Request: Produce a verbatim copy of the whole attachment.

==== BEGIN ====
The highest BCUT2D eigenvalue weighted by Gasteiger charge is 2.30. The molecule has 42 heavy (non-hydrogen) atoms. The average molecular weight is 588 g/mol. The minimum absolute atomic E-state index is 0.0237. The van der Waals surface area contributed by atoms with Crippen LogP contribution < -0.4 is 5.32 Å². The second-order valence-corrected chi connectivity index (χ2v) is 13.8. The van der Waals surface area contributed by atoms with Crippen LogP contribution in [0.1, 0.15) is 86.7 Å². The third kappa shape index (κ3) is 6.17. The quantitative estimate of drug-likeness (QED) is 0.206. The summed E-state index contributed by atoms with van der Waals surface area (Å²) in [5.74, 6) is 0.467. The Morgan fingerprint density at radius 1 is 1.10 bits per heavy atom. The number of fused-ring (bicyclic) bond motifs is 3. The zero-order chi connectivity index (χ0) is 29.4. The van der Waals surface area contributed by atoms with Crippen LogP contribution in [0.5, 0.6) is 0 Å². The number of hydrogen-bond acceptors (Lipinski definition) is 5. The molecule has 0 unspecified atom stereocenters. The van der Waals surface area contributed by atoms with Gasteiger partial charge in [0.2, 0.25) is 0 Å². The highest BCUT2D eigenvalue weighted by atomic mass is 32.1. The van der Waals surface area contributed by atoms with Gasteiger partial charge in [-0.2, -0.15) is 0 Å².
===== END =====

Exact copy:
The highest BCUT2D eigenvalue weighted by Gasteiger charge is 2.30. The molecule has 42 heavy (non-hydrogen) atoms. The average molecular weight is 588 g/mol. The minimum absolute atomic E-state index is 0.0237. The van der Waals surface area contributed by atoms with Crippen LogP contribution < -0.4 is 5.32 Å². The second-order valence-corrected chi connectivity index (χ2v) is 13.8. The van der Waals surface area contributed by atoms with Crippen LogP contribution in [0.1, 0.15) is 86.7 Å². The third kappa shape index (κ3) is 6.17. The quantitative estimate of drug-likeness (QED) is 0.206. The summed E-state index contributed by atoms with van der Waals surface area (Å²) in [5.74, 6) is 0.467. The Morgan fingerprint density at radius 1 is 1.10 bits per heavy atom. The number of fused-ring (bicyclic) bond motifs is 3. The zero-order chi connectivity index (χ0) is 29.4. The van der Waals surface area contributed by atoms with Crippen LogP contribution in [0.5, 0.6) is 0 Å². The number of hydrogen-bond acceptors (Lipinski definition) is 5. The molecule has 0 unspecified atom stereocenters. The van der Waals surface area contributed by atoms with Gasteiger partial charge in [0.2, 0.25) is 0 Å². The highest BCUT2D eigenvalue weighted by atomic mass is 32.1. The van der Waals surface area contributed by atoms with Gasteiger partial charge in [-0.2, -0.15) is 0 Å².